The feed-in tariffs scheme certainly looks to be of great interest. For the unitiated, feed-in tariffs are the governments new scheme to encourage the takeup of renewable technologies through financial benefits. These financial benefits are two-fold, firstly in the form of savings made to on-going energy costs and secondly through a payment made through the scheme:
Installing solar panels [2.5 kilowatt peak photovoltaic system], which cover a space of around 10ft x 10ft on an average sized roof, will cost around £12,500 but this will be paid back in 10 years because the households will be paid £900 per annum, plus making £140 savings on the yearly electricity bill.
Given the feedback I’ve had on this site in relation to heat pumps and running costs I’m a little concerned that air source heat pumps are included in this:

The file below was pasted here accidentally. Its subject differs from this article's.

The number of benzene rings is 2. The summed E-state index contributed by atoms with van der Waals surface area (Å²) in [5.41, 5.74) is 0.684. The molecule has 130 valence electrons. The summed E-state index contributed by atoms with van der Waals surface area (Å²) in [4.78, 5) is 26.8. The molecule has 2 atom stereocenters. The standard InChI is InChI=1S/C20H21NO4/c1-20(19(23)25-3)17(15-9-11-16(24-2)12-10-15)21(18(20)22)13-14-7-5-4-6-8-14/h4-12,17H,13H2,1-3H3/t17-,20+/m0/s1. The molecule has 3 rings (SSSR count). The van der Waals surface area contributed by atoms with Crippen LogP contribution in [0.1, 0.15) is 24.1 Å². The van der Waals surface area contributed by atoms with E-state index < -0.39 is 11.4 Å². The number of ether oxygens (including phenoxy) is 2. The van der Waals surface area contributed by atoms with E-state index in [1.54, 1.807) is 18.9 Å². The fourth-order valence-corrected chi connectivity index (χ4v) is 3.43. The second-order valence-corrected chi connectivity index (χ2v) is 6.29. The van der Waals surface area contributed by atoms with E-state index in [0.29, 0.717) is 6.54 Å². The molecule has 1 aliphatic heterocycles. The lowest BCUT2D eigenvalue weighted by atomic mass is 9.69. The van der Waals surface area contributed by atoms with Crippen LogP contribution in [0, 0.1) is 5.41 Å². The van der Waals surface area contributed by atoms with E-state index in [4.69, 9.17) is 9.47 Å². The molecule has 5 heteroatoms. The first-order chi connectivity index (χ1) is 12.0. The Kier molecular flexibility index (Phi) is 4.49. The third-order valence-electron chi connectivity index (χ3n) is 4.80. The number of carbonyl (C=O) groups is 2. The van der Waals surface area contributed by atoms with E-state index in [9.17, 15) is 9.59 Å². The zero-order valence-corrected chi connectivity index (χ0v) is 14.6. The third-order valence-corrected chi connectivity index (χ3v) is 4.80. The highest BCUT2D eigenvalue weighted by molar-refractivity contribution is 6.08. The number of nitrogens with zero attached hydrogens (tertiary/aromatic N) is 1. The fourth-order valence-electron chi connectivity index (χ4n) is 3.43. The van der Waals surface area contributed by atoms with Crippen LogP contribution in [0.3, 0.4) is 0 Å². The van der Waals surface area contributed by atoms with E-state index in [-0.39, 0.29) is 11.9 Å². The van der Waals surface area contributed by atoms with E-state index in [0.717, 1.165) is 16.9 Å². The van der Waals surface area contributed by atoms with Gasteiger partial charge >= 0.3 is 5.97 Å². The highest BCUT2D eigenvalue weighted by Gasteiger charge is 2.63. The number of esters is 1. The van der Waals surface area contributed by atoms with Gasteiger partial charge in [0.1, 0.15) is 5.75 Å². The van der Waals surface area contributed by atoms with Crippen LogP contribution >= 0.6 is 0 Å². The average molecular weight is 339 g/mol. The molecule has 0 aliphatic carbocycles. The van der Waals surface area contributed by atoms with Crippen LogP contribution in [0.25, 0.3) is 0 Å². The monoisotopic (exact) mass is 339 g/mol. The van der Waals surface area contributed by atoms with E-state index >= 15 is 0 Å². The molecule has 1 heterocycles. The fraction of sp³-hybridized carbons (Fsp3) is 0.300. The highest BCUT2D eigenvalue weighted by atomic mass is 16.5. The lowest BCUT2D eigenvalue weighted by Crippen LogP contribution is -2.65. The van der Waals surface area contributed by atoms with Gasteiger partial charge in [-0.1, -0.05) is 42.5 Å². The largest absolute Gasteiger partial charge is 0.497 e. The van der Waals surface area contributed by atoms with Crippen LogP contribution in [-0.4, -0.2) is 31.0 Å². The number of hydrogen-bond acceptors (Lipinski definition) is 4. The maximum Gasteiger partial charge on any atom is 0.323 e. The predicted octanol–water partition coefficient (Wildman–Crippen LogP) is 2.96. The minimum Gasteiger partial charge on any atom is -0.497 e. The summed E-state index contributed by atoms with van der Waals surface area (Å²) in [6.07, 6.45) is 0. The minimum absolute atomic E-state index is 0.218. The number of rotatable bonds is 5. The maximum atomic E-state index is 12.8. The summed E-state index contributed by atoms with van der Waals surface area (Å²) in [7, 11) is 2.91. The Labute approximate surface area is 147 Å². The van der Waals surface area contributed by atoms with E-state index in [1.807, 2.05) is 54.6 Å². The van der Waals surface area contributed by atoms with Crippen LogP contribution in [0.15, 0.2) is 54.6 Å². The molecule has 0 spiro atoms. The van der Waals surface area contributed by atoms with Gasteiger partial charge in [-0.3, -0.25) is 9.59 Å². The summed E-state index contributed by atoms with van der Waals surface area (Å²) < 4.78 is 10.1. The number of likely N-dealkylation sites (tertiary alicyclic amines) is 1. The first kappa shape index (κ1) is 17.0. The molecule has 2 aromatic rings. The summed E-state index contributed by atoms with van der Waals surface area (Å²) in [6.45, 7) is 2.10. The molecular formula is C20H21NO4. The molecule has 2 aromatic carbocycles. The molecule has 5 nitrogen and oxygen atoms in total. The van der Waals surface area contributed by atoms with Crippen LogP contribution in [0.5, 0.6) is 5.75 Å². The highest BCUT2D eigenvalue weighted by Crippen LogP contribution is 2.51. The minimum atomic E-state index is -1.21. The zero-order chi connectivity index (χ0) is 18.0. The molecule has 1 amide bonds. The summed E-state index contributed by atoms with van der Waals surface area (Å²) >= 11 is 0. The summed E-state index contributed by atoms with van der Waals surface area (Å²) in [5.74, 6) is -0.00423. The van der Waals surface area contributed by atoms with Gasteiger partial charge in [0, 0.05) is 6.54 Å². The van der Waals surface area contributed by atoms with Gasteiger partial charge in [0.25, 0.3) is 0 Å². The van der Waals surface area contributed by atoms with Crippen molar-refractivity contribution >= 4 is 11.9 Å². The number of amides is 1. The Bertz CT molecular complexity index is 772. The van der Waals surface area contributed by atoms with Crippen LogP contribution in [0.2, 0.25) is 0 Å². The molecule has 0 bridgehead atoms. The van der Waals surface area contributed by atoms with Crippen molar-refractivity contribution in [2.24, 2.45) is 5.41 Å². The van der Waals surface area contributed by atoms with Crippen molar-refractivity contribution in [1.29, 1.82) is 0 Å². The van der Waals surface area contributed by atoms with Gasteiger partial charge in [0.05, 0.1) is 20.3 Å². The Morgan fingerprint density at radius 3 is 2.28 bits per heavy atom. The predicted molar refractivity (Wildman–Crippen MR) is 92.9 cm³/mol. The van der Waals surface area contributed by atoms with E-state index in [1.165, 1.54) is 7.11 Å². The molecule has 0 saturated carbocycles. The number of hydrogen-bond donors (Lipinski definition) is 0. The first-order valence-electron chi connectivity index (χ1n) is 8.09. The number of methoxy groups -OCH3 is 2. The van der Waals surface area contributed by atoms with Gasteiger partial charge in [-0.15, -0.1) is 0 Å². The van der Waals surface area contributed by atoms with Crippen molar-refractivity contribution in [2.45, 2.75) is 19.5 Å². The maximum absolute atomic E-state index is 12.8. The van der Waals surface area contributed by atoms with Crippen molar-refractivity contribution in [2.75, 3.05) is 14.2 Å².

Mr Miliband also introduced a renewable heat incentive that will pay households for producing their own heat from woodchip boilers or an air source heat pump. A ground source heat pump, that costs more than £1,000 to put in, could be rewarded with £1,000 a year and lead to savings of £200 per year if used instead of oil.
So a step in the right direction, as some financial incentive has to be good for the takeup of renewables and is well overdue – I’ve been moaning about this for sometime now.
Given that this technology is already being sold by ex-used car salesmen who graduated from selling uPVC windows (i.e. sales over-whelmingly motivated by commission) I have concerns for the future morals of the renewables industry and will watch with interest the degree by which demand drives price rises following the introduction of the scheme.
But putting my cynacism aside, one to watch and a step in the right direction.